The Attorney-General’s Chambers (AGC) said on Monday (Jul 17) it is “aware of the post” made by Li Shengwu – the eldest son of Lee Hsien Yang – on Singapore’s court system, and is “looking into the matter.”
Shengwu had shared a private link on his personal facebook page implying that the Singapore Government is trigger-happy on who they sue and that the Singapore courts can be easily influenced. He said:
It is understood that Shengwu’s comments is tantamount to contempt of court, more specifically, the offence of scandalizing the court in Singapore
Shengwu published a follow-up comment saying that the original post was shared on “friends only” privacy settings. He also said he was “somewhat surprised” that what he had said “has been enough to tigger a response from the Attorney General’s Chambers”.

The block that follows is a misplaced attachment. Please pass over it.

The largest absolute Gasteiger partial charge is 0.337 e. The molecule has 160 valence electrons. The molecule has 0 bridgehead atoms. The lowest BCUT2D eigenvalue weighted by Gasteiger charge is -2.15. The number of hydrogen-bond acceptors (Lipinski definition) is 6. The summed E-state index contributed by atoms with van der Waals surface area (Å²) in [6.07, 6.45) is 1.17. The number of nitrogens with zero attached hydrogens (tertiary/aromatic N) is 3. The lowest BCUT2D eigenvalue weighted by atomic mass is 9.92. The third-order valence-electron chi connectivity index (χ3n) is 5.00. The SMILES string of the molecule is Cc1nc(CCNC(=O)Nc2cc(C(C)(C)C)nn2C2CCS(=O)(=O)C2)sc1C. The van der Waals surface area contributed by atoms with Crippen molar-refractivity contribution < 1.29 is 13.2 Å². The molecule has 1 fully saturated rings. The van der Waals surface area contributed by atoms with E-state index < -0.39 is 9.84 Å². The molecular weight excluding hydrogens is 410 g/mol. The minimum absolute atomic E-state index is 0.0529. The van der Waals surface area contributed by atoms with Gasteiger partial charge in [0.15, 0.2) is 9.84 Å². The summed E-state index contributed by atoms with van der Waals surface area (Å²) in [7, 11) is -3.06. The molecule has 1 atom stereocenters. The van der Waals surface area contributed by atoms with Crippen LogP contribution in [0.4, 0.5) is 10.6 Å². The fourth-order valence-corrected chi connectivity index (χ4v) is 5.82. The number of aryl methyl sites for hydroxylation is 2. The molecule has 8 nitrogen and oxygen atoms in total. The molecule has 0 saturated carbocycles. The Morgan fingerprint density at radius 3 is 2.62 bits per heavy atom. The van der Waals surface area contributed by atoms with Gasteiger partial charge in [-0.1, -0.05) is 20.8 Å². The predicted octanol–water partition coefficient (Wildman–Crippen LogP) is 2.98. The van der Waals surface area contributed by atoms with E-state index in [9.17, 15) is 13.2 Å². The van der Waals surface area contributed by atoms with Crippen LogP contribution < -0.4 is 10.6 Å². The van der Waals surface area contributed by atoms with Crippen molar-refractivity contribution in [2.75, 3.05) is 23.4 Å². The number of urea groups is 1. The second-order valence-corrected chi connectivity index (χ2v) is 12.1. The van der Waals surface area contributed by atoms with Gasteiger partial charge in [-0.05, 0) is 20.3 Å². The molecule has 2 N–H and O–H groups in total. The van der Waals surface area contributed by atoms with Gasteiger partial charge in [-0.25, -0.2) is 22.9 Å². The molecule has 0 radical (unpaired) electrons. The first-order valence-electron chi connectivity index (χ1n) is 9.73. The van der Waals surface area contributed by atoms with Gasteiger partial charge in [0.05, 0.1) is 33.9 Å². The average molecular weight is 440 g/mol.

According to Singapore law, any contemptuous remark made even in a private capacity (to friends and family members) is an offence.
His auntie, Lee Wei Ling, also posted about the matter on Facebook, saying that she is “surprised that AGC takes such negative reaction to a private post”.
She added: “Is there a Government servant whose duty is to follow the Facebook activity of all people related to (Lee) Hsien Yang and I, including our private musings. Also, what Shengwu posted is a common topic amongst Singaporeans who are well informed. Is this not an example of ‘Big Brother government’. Perhaps it is a case of “if the hat fits, take it.”
On other news, SMRT Feedback may be in trouble over Shengwu’s post. Read: Is Singapore’s top troll SMRT Feedback in trouble over contempt of court?